One of the best articles I found that shows one way to install polyiso on the roof is on a house in California called the "CLAM" Blue House, the first passive house in California. First they airsealed the roof sheathing. Second they installed 2 x 4 sleepers (installed on the narrow edge of the 2 x 4) to the roof sheathing nailed from the UNDERSIDE of the roof sheathing between the rafters to prevent thermal bridging. The function of the sleepers is to provide an attachment for the plywood layer onto which the metal roof is attached. There is still some minimal thermal bridging by using the 2 x 4 sleepers but not much. Remember the R-value of solid wood is about 1/inch. It has little resistance to heat flow.
See the air sealed roof sheathing. The gentleman is spraying the sheathing with a boric acid solution to inhibit mold and prevent insect infestations. This photo is from the CLAM Blue House blog.
Photo of the installation of the 2 x 4 sleepers on the CLAM Blue House roof. Remember these sleepers were installed from the underside between the rafters to decrease the thermal bridging through the rafters.
Photo of the installation of 3.5" of polyiso between the sleepers on the CLAM Blue House
This photo shows the sheathing over the polyiso and sleepers on the CLAM Blue House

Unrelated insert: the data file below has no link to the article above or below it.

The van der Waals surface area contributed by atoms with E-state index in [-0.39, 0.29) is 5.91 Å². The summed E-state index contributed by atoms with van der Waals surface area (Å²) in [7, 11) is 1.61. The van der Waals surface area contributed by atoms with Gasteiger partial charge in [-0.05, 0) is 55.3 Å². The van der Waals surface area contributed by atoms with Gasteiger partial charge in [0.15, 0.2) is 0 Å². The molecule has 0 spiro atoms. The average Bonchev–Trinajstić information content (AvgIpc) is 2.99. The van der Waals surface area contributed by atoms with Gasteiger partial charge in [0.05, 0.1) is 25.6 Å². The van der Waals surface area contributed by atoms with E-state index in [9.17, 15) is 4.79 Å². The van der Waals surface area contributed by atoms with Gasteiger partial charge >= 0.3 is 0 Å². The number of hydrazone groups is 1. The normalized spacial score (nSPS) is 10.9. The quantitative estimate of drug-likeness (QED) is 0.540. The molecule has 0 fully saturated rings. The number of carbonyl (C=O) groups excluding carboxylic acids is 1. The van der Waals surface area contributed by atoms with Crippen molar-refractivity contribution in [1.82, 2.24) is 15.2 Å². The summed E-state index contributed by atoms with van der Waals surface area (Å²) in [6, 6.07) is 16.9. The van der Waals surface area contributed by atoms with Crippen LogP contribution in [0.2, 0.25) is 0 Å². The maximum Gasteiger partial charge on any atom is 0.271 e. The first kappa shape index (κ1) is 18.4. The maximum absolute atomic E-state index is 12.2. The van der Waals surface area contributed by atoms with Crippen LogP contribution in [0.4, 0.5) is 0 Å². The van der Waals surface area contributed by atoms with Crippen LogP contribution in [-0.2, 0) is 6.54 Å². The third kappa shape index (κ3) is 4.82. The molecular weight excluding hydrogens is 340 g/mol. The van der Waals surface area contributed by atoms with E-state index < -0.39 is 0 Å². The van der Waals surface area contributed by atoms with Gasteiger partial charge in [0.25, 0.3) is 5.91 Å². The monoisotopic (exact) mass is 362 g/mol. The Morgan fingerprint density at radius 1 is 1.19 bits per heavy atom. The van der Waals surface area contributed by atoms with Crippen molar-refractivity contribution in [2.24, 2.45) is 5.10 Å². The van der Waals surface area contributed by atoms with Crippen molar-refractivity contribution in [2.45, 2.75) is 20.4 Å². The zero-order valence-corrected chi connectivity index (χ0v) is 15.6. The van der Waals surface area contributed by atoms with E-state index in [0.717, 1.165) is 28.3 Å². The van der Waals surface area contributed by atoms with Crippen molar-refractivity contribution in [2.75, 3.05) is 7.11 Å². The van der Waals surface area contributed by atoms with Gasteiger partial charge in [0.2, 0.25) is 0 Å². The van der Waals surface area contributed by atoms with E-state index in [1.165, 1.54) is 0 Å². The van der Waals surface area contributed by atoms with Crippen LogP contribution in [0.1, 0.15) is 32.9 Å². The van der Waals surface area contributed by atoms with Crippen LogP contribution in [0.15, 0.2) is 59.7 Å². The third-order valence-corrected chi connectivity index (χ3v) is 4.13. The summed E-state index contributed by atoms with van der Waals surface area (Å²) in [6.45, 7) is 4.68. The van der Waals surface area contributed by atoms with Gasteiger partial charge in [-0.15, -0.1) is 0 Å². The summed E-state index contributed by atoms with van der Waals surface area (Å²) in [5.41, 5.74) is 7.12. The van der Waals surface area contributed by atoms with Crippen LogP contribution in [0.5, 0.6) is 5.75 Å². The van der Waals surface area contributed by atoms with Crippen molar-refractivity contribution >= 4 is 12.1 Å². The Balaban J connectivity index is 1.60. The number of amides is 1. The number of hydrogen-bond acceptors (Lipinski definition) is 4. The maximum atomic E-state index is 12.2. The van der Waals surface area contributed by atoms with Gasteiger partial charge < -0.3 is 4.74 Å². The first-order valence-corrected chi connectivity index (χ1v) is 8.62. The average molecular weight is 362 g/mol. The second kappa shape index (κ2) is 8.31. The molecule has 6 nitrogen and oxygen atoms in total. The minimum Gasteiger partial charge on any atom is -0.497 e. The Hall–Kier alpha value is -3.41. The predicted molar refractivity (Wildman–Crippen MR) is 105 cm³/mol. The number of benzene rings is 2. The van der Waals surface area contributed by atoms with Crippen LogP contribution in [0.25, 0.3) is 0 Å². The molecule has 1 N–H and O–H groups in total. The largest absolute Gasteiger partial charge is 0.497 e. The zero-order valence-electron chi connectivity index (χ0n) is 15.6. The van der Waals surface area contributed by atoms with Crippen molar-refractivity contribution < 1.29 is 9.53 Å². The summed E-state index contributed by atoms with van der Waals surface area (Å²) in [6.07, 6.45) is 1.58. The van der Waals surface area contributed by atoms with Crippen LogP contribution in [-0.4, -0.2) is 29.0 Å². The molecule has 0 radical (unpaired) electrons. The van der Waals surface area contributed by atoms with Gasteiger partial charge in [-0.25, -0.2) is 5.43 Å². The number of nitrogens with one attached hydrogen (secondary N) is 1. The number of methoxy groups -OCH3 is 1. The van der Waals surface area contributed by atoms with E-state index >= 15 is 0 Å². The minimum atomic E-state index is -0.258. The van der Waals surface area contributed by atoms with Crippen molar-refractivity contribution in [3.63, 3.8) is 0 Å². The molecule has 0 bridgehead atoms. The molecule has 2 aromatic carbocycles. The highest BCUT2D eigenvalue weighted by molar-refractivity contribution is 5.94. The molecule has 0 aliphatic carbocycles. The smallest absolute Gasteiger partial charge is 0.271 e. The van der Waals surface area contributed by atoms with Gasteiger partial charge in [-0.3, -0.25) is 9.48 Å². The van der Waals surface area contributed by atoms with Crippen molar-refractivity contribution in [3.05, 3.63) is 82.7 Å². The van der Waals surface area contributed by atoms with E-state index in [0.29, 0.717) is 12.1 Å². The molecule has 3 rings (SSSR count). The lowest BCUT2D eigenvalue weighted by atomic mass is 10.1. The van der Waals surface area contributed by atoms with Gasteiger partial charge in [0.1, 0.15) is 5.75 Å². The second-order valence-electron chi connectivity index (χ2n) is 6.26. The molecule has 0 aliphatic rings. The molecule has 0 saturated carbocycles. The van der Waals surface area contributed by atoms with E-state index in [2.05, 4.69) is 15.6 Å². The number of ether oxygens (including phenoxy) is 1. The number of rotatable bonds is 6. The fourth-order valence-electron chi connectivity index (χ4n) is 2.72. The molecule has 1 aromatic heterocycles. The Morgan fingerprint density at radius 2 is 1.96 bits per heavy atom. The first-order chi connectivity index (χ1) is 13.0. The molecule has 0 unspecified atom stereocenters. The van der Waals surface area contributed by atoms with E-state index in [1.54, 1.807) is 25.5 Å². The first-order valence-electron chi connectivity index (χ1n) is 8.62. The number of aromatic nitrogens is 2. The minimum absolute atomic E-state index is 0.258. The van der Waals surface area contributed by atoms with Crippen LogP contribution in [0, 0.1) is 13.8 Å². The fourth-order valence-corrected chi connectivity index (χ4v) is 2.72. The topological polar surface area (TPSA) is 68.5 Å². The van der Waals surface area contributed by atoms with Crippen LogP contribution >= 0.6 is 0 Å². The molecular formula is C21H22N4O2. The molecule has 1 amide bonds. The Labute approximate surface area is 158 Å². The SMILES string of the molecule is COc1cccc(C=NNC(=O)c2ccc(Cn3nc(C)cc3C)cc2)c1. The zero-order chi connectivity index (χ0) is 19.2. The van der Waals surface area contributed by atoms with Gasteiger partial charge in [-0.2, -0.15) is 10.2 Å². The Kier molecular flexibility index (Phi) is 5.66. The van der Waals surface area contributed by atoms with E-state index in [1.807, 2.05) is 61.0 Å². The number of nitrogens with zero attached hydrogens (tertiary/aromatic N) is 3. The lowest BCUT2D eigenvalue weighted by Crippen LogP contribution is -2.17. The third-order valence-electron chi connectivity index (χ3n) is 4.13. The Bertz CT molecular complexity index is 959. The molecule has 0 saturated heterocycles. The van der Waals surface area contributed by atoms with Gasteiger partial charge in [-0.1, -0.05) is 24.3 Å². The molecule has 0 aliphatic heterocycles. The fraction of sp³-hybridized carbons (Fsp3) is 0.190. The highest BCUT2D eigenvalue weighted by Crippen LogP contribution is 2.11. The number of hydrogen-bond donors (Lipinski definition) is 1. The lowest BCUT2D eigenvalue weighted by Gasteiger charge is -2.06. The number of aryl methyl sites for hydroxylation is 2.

You can see in the photos of the CLAM Blue House that they made the roof overhangs by extending the sleepers over the edge of the roof. This prevents the thermal bridging problem of using the rafters themselves for overhangs.
Overhangs established by using the sleepers on the roof sheathing on the CLAM Blue House
Advantage of using this method of insulating the roof - relatively easy design with polyiso. Disadvantage is primarily thermal bridging and loss of insulation with the 2 x 4 sleepers.
Sometimes you have to make a "ladder extension" to make gable end overhangs. Martin Holladay wrote about it in a Green Building Advisor. These ladder extensions are built on the ground and installed on the roof sheathing. I hope to avoid ladder extensions because I think they would be heavy and awkward to get up on the roof.
After the 2 x 4 sleepers are installed then you add the polyiso between the sleepers. In the CLAM Blue House they used one layer of 3.5" polyiso, but I would prefer to use 2 layers because polyiso can shrink. Seams between the polyiso would be foamed and taped to provide a continuous air-sealed layer. Then sheathing on top, then roofing felt followed by the metal roof.